By Rev. J.D. Hooker

Issue #47 • September/October, 1997

Like many another rural person, I’ve often found a firearm to be my most important tool. No, we don’t have much crime in our area; in fact during all of the years we’ve lived here, I’ve never once needed to point a gun at a person. We are, however, pretty regularly plagued with starving feral dogs. If you think armed urban criminals are dangerous, you should see these dogs. You don’t ever want to end up facing a pack of such hunger-crazed canines without a reliable, no frills, no nonsense firearm in your hands.

Our family has also enjoyed many fine meals of roast venison, fried squirrel, wild goose, and the like, all brought to the table with the aid of a firearm. And in most years an accurate rifle has meant all the difference between enjoying garden picked tomatoes, melons, and sweet corn or just watching the raccoons, opossums, and groundhogs fatten up.

The AK-47 semi-automatic rifle

The AK-47 semi-automatic rifle

Again, though, like a whole lot of other folks in similar circumstances, I’ve never felt much desire to invest a bunch of money in fine expensive firearms, opting instead for solid, reliable, working tools. This is why I so strongly recommend surplus military rifles for backwoods uses. They’ve been designed and built to stand up to a lot of hard use and knocking around. Sure, most really aren’t much to look at (especially most of these Russian guns), but they’ll get the job done with a minimum of fuss and bother.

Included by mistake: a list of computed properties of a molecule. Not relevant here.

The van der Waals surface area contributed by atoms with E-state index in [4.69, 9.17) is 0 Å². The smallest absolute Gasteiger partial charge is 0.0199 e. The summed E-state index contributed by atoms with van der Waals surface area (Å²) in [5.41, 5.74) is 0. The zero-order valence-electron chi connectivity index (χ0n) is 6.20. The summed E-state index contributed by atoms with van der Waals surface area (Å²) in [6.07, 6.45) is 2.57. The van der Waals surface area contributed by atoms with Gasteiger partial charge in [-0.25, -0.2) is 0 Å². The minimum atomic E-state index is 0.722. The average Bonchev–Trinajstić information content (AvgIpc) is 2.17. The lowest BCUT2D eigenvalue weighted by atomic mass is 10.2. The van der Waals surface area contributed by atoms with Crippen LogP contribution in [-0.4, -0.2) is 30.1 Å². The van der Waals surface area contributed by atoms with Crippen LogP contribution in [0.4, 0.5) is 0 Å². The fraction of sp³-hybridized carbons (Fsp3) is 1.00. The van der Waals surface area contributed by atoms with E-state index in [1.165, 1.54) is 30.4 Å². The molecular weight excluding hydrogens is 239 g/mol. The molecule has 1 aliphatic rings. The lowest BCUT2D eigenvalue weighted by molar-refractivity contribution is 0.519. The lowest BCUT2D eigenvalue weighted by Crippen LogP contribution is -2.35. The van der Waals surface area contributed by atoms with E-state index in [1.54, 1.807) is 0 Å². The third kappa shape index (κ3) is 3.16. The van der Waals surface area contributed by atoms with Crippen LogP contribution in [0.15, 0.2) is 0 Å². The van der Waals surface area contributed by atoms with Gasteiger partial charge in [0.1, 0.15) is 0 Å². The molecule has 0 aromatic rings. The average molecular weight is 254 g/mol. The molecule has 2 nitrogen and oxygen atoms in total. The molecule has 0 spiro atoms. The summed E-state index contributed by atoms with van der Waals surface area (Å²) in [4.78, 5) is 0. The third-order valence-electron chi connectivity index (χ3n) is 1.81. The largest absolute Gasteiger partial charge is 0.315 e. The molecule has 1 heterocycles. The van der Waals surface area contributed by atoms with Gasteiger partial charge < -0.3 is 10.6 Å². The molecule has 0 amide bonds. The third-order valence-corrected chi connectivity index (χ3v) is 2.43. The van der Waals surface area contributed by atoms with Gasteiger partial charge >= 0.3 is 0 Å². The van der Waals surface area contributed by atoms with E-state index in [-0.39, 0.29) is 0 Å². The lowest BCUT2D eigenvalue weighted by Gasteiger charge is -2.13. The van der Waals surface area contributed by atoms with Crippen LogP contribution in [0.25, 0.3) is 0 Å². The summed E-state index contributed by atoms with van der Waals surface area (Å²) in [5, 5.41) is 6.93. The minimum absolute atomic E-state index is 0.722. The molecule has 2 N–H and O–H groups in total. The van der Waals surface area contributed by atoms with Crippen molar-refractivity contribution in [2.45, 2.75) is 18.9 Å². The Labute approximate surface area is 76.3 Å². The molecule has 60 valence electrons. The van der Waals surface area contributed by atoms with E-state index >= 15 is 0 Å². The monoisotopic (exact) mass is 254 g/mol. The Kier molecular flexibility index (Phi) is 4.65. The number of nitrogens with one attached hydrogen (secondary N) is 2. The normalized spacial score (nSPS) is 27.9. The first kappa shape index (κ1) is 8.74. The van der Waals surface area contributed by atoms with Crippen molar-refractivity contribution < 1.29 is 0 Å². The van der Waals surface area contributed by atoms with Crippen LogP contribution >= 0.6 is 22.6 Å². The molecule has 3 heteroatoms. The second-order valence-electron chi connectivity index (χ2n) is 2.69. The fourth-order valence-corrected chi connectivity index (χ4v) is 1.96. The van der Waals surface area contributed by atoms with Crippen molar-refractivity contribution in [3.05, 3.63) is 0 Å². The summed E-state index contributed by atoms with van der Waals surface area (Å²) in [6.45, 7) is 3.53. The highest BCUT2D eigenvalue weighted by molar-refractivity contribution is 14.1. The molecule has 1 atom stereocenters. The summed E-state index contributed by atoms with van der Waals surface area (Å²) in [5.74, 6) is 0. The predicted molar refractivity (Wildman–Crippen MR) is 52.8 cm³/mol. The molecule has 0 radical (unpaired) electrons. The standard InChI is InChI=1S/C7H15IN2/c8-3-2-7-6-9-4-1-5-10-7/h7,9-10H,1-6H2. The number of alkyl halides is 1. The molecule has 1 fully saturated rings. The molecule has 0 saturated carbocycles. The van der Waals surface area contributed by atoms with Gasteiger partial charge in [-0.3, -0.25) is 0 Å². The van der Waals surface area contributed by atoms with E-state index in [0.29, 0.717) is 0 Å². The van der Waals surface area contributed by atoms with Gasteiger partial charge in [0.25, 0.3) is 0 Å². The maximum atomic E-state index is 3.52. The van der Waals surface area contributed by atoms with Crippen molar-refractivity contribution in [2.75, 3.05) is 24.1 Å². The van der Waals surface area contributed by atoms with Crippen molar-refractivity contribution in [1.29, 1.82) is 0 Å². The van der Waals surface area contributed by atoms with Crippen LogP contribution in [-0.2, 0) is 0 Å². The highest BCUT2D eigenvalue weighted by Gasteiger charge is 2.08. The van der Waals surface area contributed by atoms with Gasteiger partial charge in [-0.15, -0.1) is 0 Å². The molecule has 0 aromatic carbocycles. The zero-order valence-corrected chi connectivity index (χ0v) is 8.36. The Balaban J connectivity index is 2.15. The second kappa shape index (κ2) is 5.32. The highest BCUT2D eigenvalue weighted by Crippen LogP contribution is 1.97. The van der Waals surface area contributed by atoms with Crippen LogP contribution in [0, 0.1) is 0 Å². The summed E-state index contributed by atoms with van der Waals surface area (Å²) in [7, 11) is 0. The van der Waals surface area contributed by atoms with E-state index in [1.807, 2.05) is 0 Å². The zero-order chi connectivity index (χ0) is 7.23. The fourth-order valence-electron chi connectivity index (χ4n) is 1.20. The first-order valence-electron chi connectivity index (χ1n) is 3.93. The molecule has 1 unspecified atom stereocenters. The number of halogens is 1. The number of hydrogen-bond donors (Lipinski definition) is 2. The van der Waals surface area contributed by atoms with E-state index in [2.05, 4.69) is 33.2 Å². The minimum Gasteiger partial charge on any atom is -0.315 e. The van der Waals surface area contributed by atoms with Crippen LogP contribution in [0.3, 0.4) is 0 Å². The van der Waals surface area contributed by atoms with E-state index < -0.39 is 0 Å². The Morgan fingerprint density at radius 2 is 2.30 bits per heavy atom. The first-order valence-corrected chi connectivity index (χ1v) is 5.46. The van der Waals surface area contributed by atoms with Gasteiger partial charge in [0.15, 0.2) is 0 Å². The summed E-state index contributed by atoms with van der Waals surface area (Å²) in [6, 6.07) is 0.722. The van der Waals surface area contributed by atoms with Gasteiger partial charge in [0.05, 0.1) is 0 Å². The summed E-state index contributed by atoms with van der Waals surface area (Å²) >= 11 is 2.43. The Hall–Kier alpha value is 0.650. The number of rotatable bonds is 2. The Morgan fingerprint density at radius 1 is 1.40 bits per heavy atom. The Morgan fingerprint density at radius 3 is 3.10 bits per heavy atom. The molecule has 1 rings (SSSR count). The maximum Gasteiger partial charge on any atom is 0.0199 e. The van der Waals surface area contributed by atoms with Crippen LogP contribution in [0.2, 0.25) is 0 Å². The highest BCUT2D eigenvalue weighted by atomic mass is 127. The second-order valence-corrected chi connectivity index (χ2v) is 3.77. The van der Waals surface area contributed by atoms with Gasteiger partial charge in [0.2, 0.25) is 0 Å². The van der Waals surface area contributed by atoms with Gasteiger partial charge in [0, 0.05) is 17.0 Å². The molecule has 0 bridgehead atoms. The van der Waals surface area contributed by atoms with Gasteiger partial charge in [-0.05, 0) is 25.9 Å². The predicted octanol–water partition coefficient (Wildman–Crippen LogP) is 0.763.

With few exceptions, just about any style of ex-military rifle for which ammunition is still available can prove ideal for uses such as mine. In this article I’m only going to cover a few of Russia’s surplus rifles, in part because they seem so ideally suited to reliable backwoods uses, but mostly because, on a dollar for dollar basis, they represent some of the very finest firearms values available today.

Before I continue, I probably need to get the most familiar of all the “Com-block” rifles out of the way. Though your own tastes, preferences, and wallet may differ considerably from my own, the AK-47 isn’t a gun that I’d want to recommend for real rural uses. It may be a defensive arm par excellence, but as a hunting, farmstead, or go-anywhere-do-anything rifle, the AK style rifle simply doesn’t make the grade—neither in accuracy, handiness (try comfortably firing one of these rifles from prone with their big magazine hitting the ground), nor price.

The SKS rifle

The SKS rifle, however, is an entirely different animal. Though many imports of this gun are of Chinese manufacture, it was originally a Russian design. It is often available for around a hundred bucks, in new or as-new condition. This handy little semi-auto is just the ticket for taking whitetails in the woods or groundhogs in the bean field—out to somewhat over 200 yards. While its 7.62 X 39 cartridge packs plenty of punch for the bigger bucks (especially with handloaded 150-grain bullets), its recoil is really pretty negligible. The only real complaint I’ve encountered with this gun is that its stock is a trifle short for many American riflemen. So, while it is really unnecessary from a recoil standpoint, you may find that you want to install a recoil pad simply to lengthen the stock.